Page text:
What Litigators Can Learn From Some of the Coolest Graphics in Construction

construction graphic thumbnailI am constantly amazed at how the world of litigation has changed so much in such a short period of time since I started practicing almost 20 years ago. OK, I accept that some of you don’t think 20 years is a short period of time, but it sure seems like it to me. As I have mentioned in this blog before, the ability to make powerful, high-quality trial graphics was extremely limited by the software available in the early 1990s. I was reminded of how far we’ve come in the area of visualization and modeling when I recently had dinner with Mike McTeer, who made a similar career shift as I did, but in a different field. Mike has a background in construction, and a few years ago, he decided to start a firm that specializes in 3D visualizations of construction.

His firm specializes in “Construction Visualization Integration and Building Information Modeling,” which basically means he visualizes and creates models of projects so builders more fully understand the process of the project, discover better ways to build it, and identify problems before they occur. When I saw his work, I was struck by what a great tool this is for the construction industry. This type of computer modeling was impossible only a few years ago, and Mike says that a number of larger clients now require it for any job before the work starts.

You might ask, what does this have to do with litigation?  Well, just like Mike’s clients who never used this process before then realized they cannot do a project without it, attorneys who discover how a case can be visualized and strengthened with graphics at an early stage begin to view litigation graphics as a de facto requirement for case preparation and presentation.

One of Mike’s recent projects provided a great example of how this type of visualization can be vital to a safe work site by showing hazards and errors ahead of time so they can be resolved.

With the 3D modeling capability that is possible now, Mike can create all the models of a crane with the proper length, angles and swings. Therefore, he can determine the lifting capacity at any given location and the exact specifications that will be needed at any point, and see if hazards exist to the workers or the equipment.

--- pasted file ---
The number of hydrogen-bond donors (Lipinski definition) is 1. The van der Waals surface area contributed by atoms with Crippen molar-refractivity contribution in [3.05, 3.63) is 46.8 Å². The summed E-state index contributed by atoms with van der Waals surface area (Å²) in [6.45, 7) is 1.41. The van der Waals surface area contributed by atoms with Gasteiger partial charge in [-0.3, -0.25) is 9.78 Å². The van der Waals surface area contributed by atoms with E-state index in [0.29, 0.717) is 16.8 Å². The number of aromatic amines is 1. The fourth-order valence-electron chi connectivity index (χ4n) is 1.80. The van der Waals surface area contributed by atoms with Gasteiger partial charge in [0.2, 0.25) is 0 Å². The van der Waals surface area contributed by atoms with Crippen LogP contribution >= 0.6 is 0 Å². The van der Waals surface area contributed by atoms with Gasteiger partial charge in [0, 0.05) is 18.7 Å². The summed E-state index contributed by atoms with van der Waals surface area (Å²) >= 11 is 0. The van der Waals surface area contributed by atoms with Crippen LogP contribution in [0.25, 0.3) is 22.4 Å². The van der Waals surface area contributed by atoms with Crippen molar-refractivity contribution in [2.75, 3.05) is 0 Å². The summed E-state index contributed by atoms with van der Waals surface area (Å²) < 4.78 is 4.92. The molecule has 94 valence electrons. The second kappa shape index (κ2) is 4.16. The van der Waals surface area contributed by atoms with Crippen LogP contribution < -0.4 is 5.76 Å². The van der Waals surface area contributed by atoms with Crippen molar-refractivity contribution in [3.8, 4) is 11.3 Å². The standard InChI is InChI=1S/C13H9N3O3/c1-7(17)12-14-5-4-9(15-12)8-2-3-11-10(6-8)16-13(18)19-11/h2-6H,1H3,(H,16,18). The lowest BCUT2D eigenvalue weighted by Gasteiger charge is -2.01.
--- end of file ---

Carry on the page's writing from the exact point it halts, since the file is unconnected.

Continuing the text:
In another example, Mike visualized the entire process of installing the temporary shoring on a project, so that all problems could be identified ahead of time.

One of the things I have learned over the years is that to draw something, you have to really understand it. When you have detailed scaled drawings and/or 3D models done for a case early on, you often identify issues that you never would have considered without those visual aids.

For example, seeing a 3D model allows you to see what any person would have seen from their vantage point, and the model can be used in deposition to help cross-examine witnesses. Also, preparing an animation of a process of construction or failure often exposes subtle weaknesses in your theory when it has to be explained in a such precise visual detail.

By developing graphics early in a case, and working on them throughout the litigation, attorneys can avoid major problems, just as construction companies can avoid injuries and costly errors in their work by creating these drawings and models in advance. By developing graphics for mediation and trial, you can help the mediator or jury see your point and understand the case much better.

If you’d like to learn how Cogent Legal can help you with your litigation graphic needs—and help you early on to avoid problems in litigation later—please contact me.

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